Albums Reviewed by Alex Bieler and Ben Speggen
The Avett Brothers, Cat Power, Animal Collective, and Divine Fits all reviewed for your listening pleasure.
The Avett Brothers
The Avett Brothers are back at work on "The Carpenter," the band's seventh full-length album and the follow-up to 2009's "I And Love And You." Album opener "The Once and Future Carpenter" begins with delicate finger-picking but moves to a fuller mash of drums, bass, and organ to then close with gentle piano, epitomizing what you'll find here: introspective, raw emotions infused with pulses of celebration punctuated with sadness and contemplation ("Winter in My Heart") to heel-clickin', foot-stompin' everyone-to-the-dance-floor barnburners ("Pretty Girl from Michigan"). Lead single "Live and Die" is radio friendly – from the catchy chorus to the slide guitar in the back – but songs like "Paul Newman vs. The Demons" stand out as louder, unexpectedly heavy yet good surprises. "Carpenter" manages to retain the characteristics fans have come to appreciate while deepening the Avett's catalogue, making the three-year gap between albums worth the wait. 4.5 / 5 - Ben Speggen
It's been six years since Chan Marshall, better known as Cat Power, released her last album of original material, and the time sure made a difference. On "Sun," Marshall eschews much of the Delta blues and slow-moving soul that highlighted 2006's "The Greatest," instead employing a much more up-tempo sound built around electronic textures and synths. While the shift in style may be striking for those more used to "Cross Bones Style" or "Lived in Bars," what's even more interesting is how confident Marshall sounds throughout "Sun." On earlier albums, the Georgia-born songstress could sound downtrodden and, at times, fragile. Given how much Marshall's smoky voice can carry a song, like on "Manhattan," this change has a remarkable impact on "Sun." Now, she seems completely self-sufficient, trusting in her abilities more than ever before, at least when she was in the studio. 4 / 5 -Alex Bieler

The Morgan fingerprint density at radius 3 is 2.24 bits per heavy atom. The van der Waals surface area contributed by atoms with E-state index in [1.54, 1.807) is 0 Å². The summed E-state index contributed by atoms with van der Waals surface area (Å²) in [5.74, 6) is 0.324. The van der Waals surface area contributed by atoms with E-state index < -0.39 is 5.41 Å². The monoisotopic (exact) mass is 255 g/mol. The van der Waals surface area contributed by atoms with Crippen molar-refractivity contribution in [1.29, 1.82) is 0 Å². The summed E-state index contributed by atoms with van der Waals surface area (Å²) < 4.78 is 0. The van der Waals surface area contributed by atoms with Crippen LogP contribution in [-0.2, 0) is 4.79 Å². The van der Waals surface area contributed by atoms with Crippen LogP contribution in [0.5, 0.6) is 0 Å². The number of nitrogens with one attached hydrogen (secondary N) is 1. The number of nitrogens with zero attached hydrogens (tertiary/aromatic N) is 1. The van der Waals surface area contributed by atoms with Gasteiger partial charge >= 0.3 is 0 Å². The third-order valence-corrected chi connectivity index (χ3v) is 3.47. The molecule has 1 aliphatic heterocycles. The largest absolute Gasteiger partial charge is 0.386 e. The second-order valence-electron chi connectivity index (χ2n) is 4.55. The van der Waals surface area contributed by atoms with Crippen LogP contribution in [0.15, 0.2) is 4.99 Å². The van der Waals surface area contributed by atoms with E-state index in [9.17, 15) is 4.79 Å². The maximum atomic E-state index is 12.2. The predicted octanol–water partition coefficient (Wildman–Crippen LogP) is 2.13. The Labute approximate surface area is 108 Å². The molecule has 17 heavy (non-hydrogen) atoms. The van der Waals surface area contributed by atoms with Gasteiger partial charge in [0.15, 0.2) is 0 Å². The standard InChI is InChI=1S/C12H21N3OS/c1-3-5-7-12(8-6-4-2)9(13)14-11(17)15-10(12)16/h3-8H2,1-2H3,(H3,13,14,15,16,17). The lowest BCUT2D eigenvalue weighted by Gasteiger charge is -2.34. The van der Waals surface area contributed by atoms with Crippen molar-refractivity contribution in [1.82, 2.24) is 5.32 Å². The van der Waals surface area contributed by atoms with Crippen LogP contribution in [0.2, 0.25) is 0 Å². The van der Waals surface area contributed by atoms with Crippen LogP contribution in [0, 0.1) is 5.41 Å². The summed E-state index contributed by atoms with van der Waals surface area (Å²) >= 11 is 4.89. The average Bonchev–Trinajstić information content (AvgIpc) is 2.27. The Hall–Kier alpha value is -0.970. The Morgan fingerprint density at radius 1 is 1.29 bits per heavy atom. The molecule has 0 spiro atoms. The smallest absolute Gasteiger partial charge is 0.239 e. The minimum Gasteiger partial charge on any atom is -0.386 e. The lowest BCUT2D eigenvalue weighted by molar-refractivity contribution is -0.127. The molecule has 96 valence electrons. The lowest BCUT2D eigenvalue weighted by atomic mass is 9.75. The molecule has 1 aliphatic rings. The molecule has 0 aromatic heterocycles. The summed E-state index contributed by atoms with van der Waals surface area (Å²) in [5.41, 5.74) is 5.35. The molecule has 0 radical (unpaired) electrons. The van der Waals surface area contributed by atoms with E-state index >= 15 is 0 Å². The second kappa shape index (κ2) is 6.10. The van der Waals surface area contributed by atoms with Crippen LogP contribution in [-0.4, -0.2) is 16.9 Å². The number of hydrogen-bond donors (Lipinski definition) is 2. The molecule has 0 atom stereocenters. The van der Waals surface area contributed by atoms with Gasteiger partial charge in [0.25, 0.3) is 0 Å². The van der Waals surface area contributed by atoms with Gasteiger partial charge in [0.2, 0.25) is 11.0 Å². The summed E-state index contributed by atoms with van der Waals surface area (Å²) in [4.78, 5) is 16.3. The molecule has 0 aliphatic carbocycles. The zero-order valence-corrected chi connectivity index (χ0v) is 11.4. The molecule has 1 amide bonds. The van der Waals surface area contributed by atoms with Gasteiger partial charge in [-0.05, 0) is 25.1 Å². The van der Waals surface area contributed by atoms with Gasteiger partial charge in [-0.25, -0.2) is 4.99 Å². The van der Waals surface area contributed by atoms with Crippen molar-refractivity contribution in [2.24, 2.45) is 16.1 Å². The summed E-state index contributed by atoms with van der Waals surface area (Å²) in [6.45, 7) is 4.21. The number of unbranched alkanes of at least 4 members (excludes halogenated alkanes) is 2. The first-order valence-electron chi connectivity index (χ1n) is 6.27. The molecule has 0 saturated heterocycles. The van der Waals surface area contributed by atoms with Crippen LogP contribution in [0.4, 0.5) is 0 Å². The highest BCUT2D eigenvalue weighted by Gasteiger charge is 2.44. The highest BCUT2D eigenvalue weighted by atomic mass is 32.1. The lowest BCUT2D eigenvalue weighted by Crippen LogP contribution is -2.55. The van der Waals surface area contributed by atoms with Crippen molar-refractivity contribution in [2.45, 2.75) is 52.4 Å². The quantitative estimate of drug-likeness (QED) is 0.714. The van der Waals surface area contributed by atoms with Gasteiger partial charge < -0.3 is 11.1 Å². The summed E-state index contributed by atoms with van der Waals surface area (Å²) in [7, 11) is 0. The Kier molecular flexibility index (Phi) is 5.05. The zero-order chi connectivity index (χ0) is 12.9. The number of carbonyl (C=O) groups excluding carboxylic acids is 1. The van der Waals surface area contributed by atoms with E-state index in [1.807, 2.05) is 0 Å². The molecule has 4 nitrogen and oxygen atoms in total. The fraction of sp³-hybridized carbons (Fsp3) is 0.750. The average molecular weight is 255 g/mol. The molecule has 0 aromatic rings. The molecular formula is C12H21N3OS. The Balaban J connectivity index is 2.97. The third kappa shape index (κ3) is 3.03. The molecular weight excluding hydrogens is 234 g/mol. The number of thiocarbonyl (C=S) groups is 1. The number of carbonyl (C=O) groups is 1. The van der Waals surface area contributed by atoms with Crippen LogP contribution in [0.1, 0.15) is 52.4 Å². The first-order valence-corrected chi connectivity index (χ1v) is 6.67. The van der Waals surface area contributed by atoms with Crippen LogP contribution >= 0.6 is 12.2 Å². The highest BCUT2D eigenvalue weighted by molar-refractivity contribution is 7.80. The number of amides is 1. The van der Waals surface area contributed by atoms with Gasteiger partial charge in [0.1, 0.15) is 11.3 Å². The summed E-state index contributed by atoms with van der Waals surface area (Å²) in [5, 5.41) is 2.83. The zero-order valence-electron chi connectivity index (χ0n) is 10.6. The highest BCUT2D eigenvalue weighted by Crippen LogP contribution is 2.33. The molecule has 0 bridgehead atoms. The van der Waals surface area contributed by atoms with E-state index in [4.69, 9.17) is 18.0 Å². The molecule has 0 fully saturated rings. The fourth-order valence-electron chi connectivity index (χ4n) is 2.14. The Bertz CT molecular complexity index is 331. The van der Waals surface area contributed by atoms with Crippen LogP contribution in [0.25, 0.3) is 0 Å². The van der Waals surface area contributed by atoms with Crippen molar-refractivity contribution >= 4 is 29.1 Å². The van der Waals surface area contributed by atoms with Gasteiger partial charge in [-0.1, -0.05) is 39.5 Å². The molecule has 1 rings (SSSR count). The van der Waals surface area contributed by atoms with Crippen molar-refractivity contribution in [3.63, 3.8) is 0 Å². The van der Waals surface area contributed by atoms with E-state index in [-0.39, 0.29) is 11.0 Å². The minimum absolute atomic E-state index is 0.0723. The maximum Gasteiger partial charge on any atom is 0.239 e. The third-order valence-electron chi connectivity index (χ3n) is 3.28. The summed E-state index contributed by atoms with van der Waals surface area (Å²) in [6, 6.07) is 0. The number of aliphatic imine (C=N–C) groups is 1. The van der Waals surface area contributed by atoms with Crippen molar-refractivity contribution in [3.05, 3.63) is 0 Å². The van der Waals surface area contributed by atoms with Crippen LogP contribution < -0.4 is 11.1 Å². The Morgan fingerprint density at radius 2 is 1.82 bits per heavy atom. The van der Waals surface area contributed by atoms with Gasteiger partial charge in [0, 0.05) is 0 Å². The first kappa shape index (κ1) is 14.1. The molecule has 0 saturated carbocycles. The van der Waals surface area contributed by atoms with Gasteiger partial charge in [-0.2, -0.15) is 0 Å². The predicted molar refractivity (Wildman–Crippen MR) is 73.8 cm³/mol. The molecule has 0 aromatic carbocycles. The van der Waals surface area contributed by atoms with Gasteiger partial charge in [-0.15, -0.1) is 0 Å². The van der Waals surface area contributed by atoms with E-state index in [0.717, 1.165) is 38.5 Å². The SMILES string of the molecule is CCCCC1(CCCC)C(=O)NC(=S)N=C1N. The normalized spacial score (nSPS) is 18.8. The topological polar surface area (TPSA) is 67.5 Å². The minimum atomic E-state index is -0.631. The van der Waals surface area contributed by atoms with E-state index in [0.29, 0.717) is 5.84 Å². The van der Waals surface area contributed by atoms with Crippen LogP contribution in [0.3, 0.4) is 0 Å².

Mere seconds into "Centipede Hz," the Animal Collective is kind enough to greet you, proclaiming in robotic tones that "this is the new Centipede FM." While the statement is fairly obvious for most listeners, the statement is a sign that this is definitely not the new "Merriweather Post Pavillion." Instead of the more accessible, pop-driven sound of the critical darling "Merriweather," "Centipede Hz" is a return to more experimental roots, and the results are mixed. While seemingly a mess of sounds and samples at first, time shows that Animal Collective's latest effort has solid, grounded base, especially on tracks such as the standout psych-folk piece "Rosie Oh." However, the album's overall length and schizophrenic song constructions don't necessarily pair up well. Animal Collective reviews tend to either hail cries of perfection or decry the band as a mess, but "Centipede Hz" ultimately lands somewhere in between. 3.5 / 5 -Alex Bieler
A Thing Called Divine Fits
While you could call Divine Fits an indie supergroup, don't let the band's members hear you saying that. While supergroups sometimes get generally categorized as a lesser side project, Spoon's Britt Daniel and Dan Boeckner of Wolf Parade fame are taking the new band very seriously. With New Bomb Turks' drummer Sam Brown in tow, "A Thing Called Divine Fits" is, unsurprisingly, much like a Spoon album with dashes of new wave thrown in for good measure. While some songs seem like extra tracks that couldn't make the cut for Spoon's "Gimme Fiction," standouts like "What Gets You Alone" and Boys Next Door cover "Shivers" show how well the talented duo can work together. Divine Fits may sound like Spoon's cousin, but with Boeckner as the newest member of the Daniel clan, I'm looking forward to the family reunion. 4 / 5 -Alex Bieler